For those looking to cover braces, implants and orthodontic treatment, there are only a few companies that offer high enough limits to cover these kinds of treatment. Allianz, Now Health and Bupa each provide more than RMB 15,000 dental benefits per year. Adding a dental package to their plan will increase the premium by approximately RMB 6,000-7,000
Wellness covers annual medical checkups, vaccines or tests which are not medically necessary. To make it simple, wellness covers preventative tests and treatment, which are otherwise not covered under any plan. For example if you need a COVID test for travel, or a flu shot during winter season for your kids.
Most insurance companies in China view wellness benefits as a strict liability which is why costs to cover Wellness are quite high. Some companies will allow you to add RMB 3,000 of Wellness coverage to their plan, but will charge RMB 2,600-2,700 for this benefit. Some companies like Aenta and ICBC AXA will add wellness into their plans at no extra costs to be more competitive on price. Please speak with us here so we can share with you the companies that offer the best wellness packages.
How can plans be tailored to reduce the costs?
Some policies will allow you to remove dental and wellness benefits to lower the price of the plan. You can also restrict coverage at luxury hospitals (often referred as high cost providers) and clinics, or reduce the geographic area of cover of your plan (for example, changing the area of cover from Worldwide Excluding US to Mainland China). Quite often plans covering China only can still cover you overseas for emergency & inpatient situations, very similar to travel insurance.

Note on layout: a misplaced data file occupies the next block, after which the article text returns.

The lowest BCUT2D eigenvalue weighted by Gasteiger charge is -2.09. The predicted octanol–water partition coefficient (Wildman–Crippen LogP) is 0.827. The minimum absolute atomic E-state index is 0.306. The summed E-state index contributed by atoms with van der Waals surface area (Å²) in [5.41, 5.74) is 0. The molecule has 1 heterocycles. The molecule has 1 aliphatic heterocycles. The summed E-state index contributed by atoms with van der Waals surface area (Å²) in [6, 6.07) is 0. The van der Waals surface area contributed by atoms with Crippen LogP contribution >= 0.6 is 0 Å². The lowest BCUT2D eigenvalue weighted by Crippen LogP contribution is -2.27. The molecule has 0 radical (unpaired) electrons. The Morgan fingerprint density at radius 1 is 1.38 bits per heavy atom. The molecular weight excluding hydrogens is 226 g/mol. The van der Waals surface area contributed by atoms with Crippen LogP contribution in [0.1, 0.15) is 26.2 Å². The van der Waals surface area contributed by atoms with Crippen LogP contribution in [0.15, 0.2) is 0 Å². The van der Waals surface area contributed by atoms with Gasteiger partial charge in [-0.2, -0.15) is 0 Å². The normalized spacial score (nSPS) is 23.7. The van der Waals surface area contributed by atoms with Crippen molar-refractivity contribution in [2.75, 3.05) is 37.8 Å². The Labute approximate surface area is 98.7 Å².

- excluding high cost providers (luxury hospitals and clinic) from cover typically reduces premium by 22.5-31.9%
- reducing the area of coverage to China only compared to Worldwide excluding the US in most cases will save you 5-8% of the premium. However, certain companies such as ICBC AXA and Aetna will provide a greater discount of around 18-20%
Does it matter where I live in China?
Only a few companies factor in the primary city of residence into the cost of your plan. Recently there has been a launch of a few plans offering around 10% discount for members who live outside of Tier 1 cities (Shanghai, Beijing, Guangzhou and Shenzhen). That usually means that 80% or more of the medical expenses under the plan should come from places other than Tier 1 cities. If you live in Ningbo but travel to Shanghai for your medical care, this kind of discount is not an option.